A two-year-old Indonesian boy has developed a two-pack -a-day smoking habit. The kid – filmed by The Sun newspaper – was given his first cigarette by his father when he was 18 months old and now he’s an addict. Most kids his age get a dummy to suck on when they get uptight, but not little Ardi Rizal. His mother thinks nothing of giving him smokes to keep him quiet. All the other kids in the neighbourhood think Ardi is sooo funny!
It’s child abuse, plain and simple:
Ardi Rizal is a two year-old from Musi Banyuasin in Sumatra with a difference – he is addicted to cigarettes and smokes two packs a day.
According to his mother Diana, “he’s totally addicted. If he doesn’t gets cigarettes, he gets angry and screams and batters his head against the wall.’
She said that he suffered withdrawal symptoms when he was denied cigarettes. “He complains that he feels dizzy and sick if he doesn’t get a cigarette,” she said.
His father, Mohammed, first introduced Ardi to smoking at the age of eighteen months.
Ardi, who weighs about 25 kilos, is also too unfit to play with other children and instead gets around on a toy truck.
Ardi refuses to smoke anything other than his favourite brand.
When his father was asked if he thought smoking would harm Ardi, he said “Ardi looks pretty healthy to me. I don’t see the problem.”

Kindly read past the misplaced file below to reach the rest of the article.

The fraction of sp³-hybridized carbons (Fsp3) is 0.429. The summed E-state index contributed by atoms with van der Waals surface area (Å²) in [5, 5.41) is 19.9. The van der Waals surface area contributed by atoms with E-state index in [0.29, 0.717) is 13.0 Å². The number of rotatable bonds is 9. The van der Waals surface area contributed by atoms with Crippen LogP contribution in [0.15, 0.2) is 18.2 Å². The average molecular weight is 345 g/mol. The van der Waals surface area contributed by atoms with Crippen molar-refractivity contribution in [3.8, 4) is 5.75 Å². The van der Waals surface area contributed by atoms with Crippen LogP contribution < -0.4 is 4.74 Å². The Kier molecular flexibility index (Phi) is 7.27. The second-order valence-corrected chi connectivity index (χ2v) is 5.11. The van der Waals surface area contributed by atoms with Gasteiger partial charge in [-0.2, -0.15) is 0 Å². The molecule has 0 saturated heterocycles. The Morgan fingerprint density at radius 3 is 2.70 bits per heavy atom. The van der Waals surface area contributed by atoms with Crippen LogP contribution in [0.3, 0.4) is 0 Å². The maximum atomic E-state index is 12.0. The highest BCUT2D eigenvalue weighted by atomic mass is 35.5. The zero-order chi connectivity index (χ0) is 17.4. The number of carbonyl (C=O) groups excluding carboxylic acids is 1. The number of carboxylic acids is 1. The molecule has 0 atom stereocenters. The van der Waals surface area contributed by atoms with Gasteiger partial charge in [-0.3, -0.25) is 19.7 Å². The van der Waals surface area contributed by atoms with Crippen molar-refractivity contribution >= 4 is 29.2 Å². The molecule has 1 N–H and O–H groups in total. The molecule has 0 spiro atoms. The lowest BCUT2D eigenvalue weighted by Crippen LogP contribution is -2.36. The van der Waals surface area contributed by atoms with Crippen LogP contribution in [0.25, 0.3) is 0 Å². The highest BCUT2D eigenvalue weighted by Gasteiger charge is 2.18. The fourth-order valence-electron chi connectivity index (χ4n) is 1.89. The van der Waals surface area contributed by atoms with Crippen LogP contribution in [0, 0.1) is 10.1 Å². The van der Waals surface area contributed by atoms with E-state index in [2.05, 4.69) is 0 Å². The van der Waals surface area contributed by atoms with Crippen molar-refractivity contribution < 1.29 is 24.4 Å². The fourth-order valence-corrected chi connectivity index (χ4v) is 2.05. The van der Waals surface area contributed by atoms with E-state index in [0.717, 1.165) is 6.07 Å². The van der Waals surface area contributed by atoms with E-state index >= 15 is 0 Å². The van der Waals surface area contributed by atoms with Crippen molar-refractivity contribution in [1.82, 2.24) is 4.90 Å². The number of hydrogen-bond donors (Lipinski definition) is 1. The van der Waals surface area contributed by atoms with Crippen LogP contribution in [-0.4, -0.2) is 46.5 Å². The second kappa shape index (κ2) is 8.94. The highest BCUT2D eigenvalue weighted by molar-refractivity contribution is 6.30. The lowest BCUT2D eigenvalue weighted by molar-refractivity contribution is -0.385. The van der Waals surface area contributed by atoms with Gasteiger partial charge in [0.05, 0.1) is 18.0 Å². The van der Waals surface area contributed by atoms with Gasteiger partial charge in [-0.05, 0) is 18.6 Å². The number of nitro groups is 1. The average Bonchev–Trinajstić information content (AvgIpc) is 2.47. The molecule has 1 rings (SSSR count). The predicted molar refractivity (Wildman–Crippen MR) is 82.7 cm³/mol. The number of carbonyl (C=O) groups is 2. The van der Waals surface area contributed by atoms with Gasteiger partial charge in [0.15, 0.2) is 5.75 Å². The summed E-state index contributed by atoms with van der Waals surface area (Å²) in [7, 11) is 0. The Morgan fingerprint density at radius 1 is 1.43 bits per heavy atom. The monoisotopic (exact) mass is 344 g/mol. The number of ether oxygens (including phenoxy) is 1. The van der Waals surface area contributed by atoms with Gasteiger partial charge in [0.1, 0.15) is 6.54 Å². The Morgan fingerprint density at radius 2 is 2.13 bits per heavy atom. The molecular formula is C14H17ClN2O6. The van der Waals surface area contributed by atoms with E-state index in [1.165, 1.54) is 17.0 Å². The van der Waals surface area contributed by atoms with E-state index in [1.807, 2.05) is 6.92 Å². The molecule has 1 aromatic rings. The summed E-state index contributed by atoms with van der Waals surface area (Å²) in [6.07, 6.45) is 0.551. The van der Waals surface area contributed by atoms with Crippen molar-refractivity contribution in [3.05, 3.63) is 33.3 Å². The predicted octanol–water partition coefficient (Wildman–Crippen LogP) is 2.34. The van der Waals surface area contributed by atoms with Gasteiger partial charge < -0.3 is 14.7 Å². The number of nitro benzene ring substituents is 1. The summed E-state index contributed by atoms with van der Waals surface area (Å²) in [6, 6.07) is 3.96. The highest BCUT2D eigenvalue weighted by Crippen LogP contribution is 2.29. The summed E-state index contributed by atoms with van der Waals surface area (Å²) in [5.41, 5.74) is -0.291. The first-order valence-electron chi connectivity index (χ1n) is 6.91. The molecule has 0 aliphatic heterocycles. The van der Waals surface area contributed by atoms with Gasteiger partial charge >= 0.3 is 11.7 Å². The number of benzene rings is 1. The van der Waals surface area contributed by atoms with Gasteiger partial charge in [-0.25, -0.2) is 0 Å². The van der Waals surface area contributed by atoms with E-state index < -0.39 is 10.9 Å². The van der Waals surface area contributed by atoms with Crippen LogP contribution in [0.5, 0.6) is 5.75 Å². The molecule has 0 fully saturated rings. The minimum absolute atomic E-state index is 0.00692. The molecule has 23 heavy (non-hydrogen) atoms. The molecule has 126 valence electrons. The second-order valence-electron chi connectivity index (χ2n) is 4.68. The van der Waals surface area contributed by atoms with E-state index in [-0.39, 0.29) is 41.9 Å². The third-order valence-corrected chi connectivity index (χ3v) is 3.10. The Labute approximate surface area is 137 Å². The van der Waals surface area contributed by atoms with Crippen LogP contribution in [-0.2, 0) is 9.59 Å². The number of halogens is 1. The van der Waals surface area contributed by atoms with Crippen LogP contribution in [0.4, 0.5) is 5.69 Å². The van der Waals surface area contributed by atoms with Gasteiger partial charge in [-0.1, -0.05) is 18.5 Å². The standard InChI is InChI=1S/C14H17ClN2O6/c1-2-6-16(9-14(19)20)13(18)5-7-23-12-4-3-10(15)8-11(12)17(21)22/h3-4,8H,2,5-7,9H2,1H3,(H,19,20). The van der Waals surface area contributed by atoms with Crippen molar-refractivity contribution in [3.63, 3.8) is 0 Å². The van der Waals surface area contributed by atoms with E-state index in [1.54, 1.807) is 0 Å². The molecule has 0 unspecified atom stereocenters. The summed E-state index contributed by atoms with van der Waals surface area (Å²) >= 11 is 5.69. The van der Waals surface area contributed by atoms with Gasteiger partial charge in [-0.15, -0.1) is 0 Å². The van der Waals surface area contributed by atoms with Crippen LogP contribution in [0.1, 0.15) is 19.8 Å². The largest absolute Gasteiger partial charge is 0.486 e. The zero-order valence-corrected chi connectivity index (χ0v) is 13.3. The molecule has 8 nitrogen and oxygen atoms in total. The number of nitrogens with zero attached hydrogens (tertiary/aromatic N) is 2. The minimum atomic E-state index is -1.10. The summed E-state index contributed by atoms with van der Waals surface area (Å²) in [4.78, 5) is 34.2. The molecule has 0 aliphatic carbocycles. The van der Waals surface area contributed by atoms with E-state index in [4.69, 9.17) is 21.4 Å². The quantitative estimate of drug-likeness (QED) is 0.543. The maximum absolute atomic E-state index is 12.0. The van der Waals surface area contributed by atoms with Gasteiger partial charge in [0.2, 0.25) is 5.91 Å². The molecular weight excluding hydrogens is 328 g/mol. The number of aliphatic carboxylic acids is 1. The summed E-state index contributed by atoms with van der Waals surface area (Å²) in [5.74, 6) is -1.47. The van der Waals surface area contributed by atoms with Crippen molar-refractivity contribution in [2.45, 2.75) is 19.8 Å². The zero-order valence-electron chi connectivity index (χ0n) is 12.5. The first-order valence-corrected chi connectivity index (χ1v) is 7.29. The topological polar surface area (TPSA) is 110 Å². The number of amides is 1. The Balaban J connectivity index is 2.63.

This is the second video of a smoking Indonesian toddler to emerge this year, showing why the tobacco companies love the country – there’s just so much ignorance about the dangers of smoking. It’s also why ideas like “divine cigarettes“, fitted with magic filters that supposedly remove toxins and help cure cancer, catch on so easily.
With smoking killing 400,000 Indonesians a year and smoking rates climbing, it might be time for the government of President Yudhoyono to start thinking about his people’s well being instead of pandering to the tobacco industry. He could start by cracking down on tobacco marketing targeting children through the likes of Incubus, Jamiroquai, Anggun and James Blunt, all of whom have accepted tobacco sponsorship for the gigs in the country. Kelly Clarkson recently got into trouble for doing the same thing, but dropped her sponsor at the last minute.
University of Sydney Professor of Public Health Simon Chapman told The Sydney Morning Herald:
Indonesia is unfortunately regarded as a basket case in international tobacco control. It’s regarded as a smoker’s paradise. Several of the transnational tobacco companies – British American Tobacco and Phillip Morris – have recently opened up big financial ventures in Indonesia.
(Photo courtesy of nitnot)